The post also notes that the Third Circuit Court of Appeals in Philadelphia, which will be considering the appeal, has not yet set a date to hear arguments.
Exhibit booth spaces are going fast! Now is the time to sign up to exhibit at MACo’s Summer Conference August 13 – 16 at the Roland Powell Convention Center in Ocean City, MD.
Looking for a Big Exhibitor Opportunity?
The MACo 2014 Summer Conference offers the potential to bring exhibitors big results. County governments are searching for vendors offering virtually every business function and service found in Maryland. From logistics to printing, finance to office administration, training to trash removal – county governments are looking for YOU! Or your competitors. Needless to say, if you want to do business with Maryland’s counties, you should exhibit at the MACo Summer Conference. For more details and to fill out the application form, download our MACo 2014 Summer Conference Exhibitor Brochure.
Benefits of being a MACo Summer Conference Exhibitor:
- Exhibitor description and contact information displayed in MACo’s printed program, the conference mobile app, and our website!
- Each booth will receive a list of conference attendees and their contact information
- Exhibitors may participate in all MACo conference sessions at no additional charge
- Table draping for your booth is included!
- Each booth receives 2 tickets for Thursday and Friday lunches and for the Thursday evening Taste of Maryland Reception
- Additional tickets for the social events are available to exhibitors at the County Member rate (our lowest rate!)
- Exhibitors may sign up for the Golf Tournament (additional fee and registration required)
Nearly 2,000 people are estimated to attend this conference, including:
- County Executives, Council Members, and Commissioners
- County staff from all county departments
- Business representatives
- Senators and Delegates
- State and Federal officials and staff
…basically, anyone who has anything to do with local government in Maryland!
This year, the theme is “Ideas & Innovations.” Attendees will learn about and discuss best practices and creative ways to serve the residents of Maryland; they will also talk about emerging programs and methods of funding for new and existing programs.
Don’t miss this opportunity to show what your company can do for Maryland’s counties! Read more about our Summer Conference exhibit halls in the brochure.
Calvert County now offers online maps for county residents and visitors to find what they need, learn more about what’s going on, virtually explore the natural resources, parks and recreational facilities or see how the county has changed over the last 100 years.
MyCalvertMaps is a new online, interactive geographic information system featuring powerful maps that easily run on any desktop computer, tablet or mobile device. The maps do not require a plug-in or software download to function properly.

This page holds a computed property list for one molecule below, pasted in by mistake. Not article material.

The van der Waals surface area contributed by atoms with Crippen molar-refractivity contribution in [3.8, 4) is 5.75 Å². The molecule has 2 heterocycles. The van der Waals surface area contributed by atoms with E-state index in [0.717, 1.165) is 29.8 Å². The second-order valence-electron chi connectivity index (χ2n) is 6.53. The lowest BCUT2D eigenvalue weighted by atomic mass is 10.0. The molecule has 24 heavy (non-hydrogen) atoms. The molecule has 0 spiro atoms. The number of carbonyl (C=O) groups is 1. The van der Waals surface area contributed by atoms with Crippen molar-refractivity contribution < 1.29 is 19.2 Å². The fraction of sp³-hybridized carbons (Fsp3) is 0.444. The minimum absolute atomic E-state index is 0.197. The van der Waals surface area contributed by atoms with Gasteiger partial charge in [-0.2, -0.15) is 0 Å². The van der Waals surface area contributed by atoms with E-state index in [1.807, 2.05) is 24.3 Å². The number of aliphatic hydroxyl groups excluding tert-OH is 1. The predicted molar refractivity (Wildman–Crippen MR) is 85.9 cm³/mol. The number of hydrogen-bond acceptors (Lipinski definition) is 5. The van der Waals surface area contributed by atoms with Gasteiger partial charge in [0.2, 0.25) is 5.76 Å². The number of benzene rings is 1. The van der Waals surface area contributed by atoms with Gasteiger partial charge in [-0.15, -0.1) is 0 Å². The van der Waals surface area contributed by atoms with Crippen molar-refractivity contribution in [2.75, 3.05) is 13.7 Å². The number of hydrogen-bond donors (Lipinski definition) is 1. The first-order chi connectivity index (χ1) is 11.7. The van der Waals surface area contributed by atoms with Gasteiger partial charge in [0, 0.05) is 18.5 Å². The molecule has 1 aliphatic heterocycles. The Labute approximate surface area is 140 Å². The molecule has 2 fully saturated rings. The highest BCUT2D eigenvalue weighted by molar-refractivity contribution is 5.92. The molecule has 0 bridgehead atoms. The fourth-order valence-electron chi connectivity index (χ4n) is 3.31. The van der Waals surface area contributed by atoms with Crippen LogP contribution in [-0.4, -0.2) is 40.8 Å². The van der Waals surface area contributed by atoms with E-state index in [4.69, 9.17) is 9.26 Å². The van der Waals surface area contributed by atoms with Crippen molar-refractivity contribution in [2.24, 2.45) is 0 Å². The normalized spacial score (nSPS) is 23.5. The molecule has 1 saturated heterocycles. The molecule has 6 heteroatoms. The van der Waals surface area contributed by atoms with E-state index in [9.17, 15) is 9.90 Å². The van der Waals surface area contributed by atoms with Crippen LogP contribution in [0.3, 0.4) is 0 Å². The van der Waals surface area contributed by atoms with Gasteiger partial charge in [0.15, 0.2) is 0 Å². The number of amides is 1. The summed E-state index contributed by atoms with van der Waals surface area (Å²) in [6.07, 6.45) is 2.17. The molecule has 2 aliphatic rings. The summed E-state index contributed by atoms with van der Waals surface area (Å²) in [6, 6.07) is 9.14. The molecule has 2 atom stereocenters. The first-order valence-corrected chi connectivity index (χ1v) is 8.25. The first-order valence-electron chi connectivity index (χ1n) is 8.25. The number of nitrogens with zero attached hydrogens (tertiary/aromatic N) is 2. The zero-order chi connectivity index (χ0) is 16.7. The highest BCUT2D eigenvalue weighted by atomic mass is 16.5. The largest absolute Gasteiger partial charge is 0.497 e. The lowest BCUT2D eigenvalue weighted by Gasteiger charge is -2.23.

Recently featured in the April issue of Calvert Currents,
Calvert County’s rich history is a click away with the Historic Sites Map. From designated historical sites to roadside signs, driving tour info and more, this interactive map brings history alive.
View county properties, tax assessment information and regional topography with the Property and Topography Map. Whether you are looking to buy a property or are just curious, this interactive map gives you a new perspective on the county.
If you are new to the county or just need to find something new to you, the Facilities Guide Map is a great resource. Find schools, libraries, community centers, local government buildings and more, including links to additional information.
The Chesapeake Bay Critical Area was established to help protect our local waterways. Do you live near the Critical Area? The county’s Critical Area Map can show you and help you comply with Critical Area regulations.
Calvert County is surrounded by water and local property owners need to know their flood risk. The county’s Flood Hazard Map can help. It shows flood zones adopted in 2011 as well as the 2013 preliminary update.
From sites for hiking, fishing and horseback riding to public boat launches, sports fields and more, the county Recreational Facilities Map can help you get out and get active.
Check out the county’s Census and Demographics Map for details on population distribution, demographic profiles, housing information and much more.
With the county’s Voter Map you will find the boundaries of congressional, state and county election districts, along with your precinct and polling place.
For information on MyCalvertMaps, call the Calvert County Department of Technology Services at 410-535-1600, ext. 2511, or visit the Calvert County website.
Carroll County Land Use, Planning and Development Director Philip Hager has become the new President of the Maryland Association of County Planning Officials. He replaces the previous President, Anne Arundel County Planning and Zoning Director Larry Tom, who stepped down in February after serving in the office for approximately one year.
Association members include planners from each county and Baltimore City and is an affiliate of MACo. The Association meets at MACo eight to nine times a year to discuss planning and land use issues, hosts issue panels at MACo’s annual summer and winter conferences, and assists MACo in forming positions on land use legislation and policies.
As President, Hager will serve as a liaison with MACo and occasionally testify on behalf of the Association and MACo on various land use bills.